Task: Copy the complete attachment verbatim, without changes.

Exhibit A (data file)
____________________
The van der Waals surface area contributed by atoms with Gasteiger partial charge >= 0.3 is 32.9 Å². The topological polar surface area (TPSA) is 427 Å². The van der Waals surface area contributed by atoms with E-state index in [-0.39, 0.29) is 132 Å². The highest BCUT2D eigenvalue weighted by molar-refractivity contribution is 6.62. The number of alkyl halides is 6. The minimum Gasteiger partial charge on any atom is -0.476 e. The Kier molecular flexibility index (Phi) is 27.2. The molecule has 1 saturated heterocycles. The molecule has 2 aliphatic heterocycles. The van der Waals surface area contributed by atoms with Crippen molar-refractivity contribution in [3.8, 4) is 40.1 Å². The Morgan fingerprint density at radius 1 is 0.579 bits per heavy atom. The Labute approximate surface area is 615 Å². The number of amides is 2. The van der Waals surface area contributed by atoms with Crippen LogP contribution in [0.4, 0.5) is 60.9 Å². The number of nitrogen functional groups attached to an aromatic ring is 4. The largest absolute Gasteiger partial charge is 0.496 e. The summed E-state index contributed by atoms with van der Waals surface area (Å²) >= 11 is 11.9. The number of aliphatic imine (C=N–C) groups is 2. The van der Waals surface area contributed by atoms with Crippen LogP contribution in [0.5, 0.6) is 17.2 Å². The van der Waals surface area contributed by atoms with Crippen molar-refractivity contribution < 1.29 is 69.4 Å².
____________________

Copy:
The van der Waals surface area contributed by atoms with Gasteiger partial charge >= 0.3 is 32.9 Å². The topological polar surface area (TPSA) is 427 Å². The van der Waals surface area contributed by atoms with E-state index in [-0.39, 0.29) is 132 Å². The highest BCUT2D eigenvalue weighted by molar-refractivity contribution is 6.62. The number of alkyl halides is 6. The minimum Gasteiger partial charge on any atom is -0.476 e. The Kier molecular flexibility index (Phi) is 27.2. The molecule has 1 saturated heterocycles. The molecule has 2 aliphatic heterocycles. The van der Waals surface area contributed by atoms with Crippen molar-refractivity contribution in [3.8, 4) is 40.1 Å². The Morgan fingerprint density at radius 1 is 0.579 bits per heavy atom. The Labute approximate surface area is 615 Å². The number of amides is 2. The van der Waals surface area contributed by atoms with Crippen LogP contribution in [0.4, 0.5) is 60.9 Å². The number of nitrogen functional groups attached to an aromatic ring is 4. The largest absolute Gasteiger partial charge is 0.496 e. The summed E-state index contributed by atoms with van der Waals surface area (Å²) >= 11 is 11.9. The number of aliphatic imine (C=N–C) groups is 2. The van der Waals surface area contributed by atoms with Crippen LogP contribution in [0.5, 0.6) is 17.2 Å². The van der Waals surface area contributed by atoms with Crippen molar-refractivity contribution < 1.29 is 69.4 Å².